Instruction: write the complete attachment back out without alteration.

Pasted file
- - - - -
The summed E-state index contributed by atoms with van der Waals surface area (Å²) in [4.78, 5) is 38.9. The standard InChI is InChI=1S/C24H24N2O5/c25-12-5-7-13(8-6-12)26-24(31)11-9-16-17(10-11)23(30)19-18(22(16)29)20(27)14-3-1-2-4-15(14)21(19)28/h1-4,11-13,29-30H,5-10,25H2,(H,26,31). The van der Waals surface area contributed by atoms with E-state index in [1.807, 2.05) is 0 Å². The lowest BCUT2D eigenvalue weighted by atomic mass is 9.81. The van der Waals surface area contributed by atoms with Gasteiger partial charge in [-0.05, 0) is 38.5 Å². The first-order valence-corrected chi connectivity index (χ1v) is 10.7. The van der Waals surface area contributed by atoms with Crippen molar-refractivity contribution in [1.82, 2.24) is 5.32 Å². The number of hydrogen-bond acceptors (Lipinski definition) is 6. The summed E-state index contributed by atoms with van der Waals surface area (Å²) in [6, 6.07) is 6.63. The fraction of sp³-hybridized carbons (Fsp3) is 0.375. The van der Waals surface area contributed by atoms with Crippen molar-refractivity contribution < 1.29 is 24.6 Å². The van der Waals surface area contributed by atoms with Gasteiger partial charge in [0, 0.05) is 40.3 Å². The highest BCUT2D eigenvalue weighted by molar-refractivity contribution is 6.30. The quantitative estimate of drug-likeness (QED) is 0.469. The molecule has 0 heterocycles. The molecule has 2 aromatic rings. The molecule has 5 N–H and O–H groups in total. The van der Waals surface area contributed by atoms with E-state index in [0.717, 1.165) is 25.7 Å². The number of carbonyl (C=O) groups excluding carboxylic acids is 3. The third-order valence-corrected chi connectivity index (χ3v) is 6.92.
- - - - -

The summed E-state index contributed by atoms with van der Waals surface area (Å²) in [4.78, 5) is 38.9. The standard InChI is InChI=1S/C24H24N2O5/c25-12-5-7-13(8-6-12)26-24(31)11-9-16-17(10-11)23(30)19-18(22(16)29)20(27)14-3-1-2-4-15(14)21(19)28/h1-4,11-13,29-30H,5-10,25H2,(H,26,31). The van der Waals surface area contributed by atoms with E-state index in [1.807, 2.05) is 0 Å². The lowest BCUT2D eigenvalue weighted by atomic mass is 9.81. The van der Waals surface area contributed by atoms with Gasteiger partial charge in [-0.05, 0) is 38.5 Å². The first-order valence-corrected chi connectivity index (χ1v) is 10.7. The van der Waals surface area contributed by atoms with Crippen molar-refractivity contribution in [1.82, 2.24) is 5.32 Å². The number of hydrogen-bond acceptors (Lipinski definition) is 6. The summed E-state index contributed by atoms with van der Waals surface area (Å²) in [6, 6.07) is 6.63. The fraction of sp³-hybridized carbons (Fsp3) is 0.375. The van der Waals surface area contributed by atoms with Crippen molar-refractivity contribution < 1.29 is 24.6 Å². The van der Waals surface area contributed by atoms with Gasteiger partial charge in [0, 0.05) is 40.3 Å². The highest BCUT2D eigenvalue weighted by molar-refractivity contribution is 6.30. The quantitative estimate of drug-likeness (QED) is 0.469. The molecule has 0 heterocycles. The molecule has 2 aromatic rings. The molecule has 5 N–H and O–H groups in total. The van der Waals surface area contributed by atoms with E-state index in [0.717, 1.165) is 25.7 Å². The number of carbonyl (C=O) groups excluding carboxylic acids is 3. The third-order valence-corrected chi connectivity index (χ3v) is 6.92.